Sunday, July 24, 2011

Easy Sauerkraut Using One Head of Cabbage

Cabbages are one of the top five vegetables produced in the state of Colorado. They do well here, and that seems to prove true in our own garden. This is my third season to try my hand at making sauerkraut. This year, I'm excited about a new recipe version which should eliminate mold which can accumulate at the top when using the traditional method in a crock. It's a bit like a sauerkraut version of the refrigerator pickle.

Here's what I did (yesterday).

1 cabbage, washed, cored, and shredded (I used a Chef's knife)
1 Tablespoon caraway seeds
2 Tablespoons sea salt

Combine ingredients in a large pot or container and pound with your preferred tool. (My favorite is an empty glass beer or wine bottle. I happened to have an over-sized bottle on hand which made the project go extra-fast.) Pound for ten minutes.

Pack into a glass jar. For good karma, I used an antique from my grandmother, an old extra-large Atlas mason jar imperfect with beautiful air bubbles. The cabbage should be at least an inch from the top of the jar and covered in brine. (If necessary, add a half cup of water containing one-half teaspoon sea salt.) Use a spatula to press cabbage down firmly into the jar.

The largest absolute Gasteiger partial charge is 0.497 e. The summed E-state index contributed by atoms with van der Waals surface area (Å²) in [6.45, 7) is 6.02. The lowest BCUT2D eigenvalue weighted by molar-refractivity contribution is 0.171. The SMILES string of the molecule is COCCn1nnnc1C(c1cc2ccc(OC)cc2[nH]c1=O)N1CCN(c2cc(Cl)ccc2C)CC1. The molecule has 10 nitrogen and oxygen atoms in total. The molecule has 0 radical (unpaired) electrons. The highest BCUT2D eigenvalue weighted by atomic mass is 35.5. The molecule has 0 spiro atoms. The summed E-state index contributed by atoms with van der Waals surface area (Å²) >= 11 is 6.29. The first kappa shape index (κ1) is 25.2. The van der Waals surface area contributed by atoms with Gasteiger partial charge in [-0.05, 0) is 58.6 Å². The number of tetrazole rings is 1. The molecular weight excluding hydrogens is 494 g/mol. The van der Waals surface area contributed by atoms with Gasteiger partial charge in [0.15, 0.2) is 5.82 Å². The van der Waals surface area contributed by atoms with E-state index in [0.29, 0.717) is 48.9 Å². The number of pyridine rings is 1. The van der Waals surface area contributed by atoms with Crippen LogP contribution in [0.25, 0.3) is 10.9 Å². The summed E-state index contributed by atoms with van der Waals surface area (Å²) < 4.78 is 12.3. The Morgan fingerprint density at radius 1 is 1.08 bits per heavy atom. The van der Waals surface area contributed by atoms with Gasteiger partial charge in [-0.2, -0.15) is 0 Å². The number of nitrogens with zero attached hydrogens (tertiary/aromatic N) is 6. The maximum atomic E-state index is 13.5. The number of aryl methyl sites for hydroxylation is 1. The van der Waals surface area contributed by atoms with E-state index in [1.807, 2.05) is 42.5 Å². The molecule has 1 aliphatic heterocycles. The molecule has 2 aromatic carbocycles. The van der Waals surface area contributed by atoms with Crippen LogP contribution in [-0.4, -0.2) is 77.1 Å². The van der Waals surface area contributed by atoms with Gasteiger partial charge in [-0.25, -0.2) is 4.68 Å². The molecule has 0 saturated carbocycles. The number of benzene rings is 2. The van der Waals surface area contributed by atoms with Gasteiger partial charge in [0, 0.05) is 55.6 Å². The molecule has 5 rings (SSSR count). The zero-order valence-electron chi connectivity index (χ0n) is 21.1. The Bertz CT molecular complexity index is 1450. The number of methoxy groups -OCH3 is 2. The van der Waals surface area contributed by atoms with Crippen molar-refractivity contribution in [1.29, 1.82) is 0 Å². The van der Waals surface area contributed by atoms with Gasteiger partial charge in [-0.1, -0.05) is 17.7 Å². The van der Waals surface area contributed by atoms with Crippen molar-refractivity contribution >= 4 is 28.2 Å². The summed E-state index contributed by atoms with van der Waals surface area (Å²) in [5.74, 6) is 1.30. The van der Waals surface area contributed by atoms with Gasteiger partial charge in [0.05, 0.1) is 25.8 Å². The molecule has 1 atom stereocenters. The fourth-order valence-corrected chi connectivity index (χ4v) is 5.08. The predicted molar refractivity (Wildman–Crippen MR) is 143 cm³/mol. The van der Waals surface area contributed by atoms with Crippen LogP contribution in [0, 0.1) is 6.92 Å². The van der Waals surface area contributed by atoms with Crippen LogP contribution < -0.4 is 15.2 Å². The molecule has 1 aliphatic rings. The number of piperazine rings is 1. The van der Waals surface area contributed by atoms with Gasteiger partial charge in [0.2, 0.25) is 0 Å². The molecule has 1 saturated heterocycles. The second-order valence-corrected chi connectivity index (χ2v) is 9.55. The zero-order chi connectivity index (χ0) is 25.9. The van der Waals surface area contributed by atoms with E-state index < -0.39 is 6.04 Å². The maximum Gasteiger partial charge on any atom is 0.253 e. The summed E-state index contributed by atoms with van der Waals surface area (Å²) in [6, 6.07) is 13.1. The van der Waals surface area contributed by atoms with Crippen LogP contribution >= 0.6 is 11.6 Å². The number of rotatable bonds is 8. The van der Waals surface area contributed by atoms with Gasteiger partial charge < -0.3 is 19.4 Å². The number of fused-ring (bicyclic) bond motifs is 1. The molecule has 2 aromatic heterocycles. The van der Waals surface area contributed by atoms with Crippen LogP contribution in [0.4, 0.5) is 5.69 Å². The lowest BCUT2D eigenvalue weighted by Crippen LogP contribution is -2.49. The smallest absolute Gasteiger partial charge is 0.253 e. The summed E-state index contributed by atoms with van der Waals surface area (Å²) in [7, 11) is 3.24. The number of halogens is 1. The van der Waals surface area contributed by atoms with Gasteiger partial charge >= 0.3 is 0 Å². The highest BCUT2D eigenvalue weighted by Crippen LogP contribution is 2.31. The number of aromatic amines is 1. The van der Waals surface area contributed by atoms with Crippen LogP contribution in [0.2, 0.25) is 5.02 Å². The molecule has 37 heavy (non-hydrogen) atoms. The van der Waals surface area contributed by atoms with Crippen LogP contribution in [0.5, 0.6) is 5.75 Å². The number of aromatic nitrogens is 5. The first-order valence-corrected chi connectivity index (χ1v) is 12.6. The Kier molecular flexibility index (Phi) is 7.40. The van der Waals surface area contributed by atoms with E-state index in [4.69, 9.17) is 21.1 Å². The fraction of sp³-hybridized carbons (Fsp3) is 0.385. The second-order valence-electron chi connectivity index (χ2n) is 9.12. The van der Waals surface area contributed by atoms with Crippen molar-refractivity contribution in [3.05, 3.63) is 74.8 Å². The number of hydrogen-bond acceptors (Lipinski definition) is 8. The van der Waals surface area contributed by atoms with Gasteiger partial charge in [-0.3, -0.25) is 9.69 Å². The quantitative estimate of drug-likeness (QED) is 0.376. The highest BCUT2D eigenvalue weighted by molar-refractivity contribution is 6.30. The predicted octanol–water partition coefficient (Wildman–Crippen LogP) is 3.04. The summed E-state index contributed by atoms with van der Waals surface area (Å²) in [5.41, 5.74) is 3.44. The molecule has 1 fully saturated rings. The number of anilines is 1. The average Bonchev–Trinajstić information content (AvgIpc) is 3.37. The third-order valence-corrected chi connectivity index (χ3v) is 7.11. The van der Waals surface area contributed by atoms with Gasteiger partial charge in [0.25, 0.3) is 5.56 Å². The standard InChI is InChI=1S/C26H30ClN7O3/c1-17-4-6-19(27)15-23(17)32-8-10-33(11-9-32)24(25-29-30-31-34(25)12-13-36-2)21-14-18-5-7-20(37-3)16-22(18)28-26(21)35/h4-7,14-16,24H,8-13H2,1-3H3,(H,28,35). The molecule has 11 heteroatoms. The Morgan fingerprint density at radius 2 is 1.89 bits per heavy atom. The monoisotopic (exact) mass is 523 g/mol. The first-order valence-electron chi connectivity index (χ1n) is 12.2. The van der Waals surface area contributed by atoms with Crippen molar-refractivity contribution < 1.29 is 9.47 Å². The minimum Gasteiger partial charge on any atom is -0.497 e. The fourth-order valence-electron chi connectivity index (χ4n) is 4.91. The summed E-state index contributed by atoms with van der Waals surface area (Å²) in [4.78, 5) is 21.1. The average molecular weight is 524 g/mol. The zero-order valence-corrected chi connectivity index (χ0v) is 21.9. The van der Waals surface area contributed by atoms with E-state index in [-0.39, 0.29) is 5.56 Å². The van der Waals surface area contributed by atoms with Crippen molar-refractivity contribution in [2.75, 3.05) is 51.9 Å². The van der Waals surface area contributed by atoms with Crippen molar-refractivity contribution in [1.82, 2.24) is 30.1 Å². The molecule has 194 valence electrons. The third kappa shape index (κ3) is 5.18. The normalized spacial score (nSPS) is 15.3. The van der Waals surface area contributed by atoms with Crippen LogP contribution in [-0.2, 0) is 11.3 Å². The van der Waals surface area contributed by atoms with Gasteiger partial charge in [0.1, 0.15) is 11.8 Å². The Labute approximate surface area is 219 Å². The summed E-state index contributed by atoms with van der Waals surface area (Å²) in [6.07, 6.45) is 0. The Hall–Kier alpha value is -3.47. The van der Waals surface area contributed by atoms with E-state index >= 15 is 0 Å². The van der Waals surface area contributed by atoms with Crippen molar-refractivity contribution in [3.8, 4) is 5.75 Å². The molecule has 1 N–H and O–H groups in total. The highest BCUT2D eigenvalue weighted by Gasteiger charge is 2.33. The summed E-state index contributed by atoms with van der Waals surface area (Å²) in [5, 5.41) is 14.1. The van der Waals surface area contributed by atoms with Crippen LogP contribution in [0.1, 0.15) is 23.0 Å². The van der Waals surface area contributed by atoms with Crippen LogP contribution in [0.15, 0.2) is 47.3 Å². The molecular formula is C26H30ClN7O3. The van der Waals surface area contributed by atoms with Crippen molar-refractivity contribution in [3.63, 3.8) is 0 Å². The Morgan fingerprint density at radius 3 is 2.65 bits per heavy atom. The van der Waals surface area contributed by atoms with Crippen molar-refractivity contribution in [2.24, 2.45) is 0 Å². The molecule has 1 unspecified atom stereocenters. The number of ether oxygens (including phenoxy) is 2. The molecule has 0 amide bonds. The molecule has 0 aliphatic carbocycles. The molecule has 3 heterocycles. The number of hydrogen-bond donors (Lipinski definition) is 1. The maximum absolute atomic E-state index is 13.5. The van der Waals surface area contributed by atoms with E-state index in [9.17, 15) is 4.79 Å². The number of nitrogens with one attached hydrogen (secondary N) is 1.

Cover and let sit at room temperature for three days to allow fermentation to begin. Then, transfer to the refrigerator. Let age for three to four more weeks before using or freezing.

To use it, I like to bake duck on a bed of sauerkraut in an iron Dutch oven, a recipe I grew up with.

But, especially, our family loves Reuben sandwiches. I'd like them even if they had originated some place other than my old stomping grounds, Omaha. Since Reuben's require only small amounts of kraut, I freeze individual packets which contain just enough for five or six sandwiches to thaw as needed.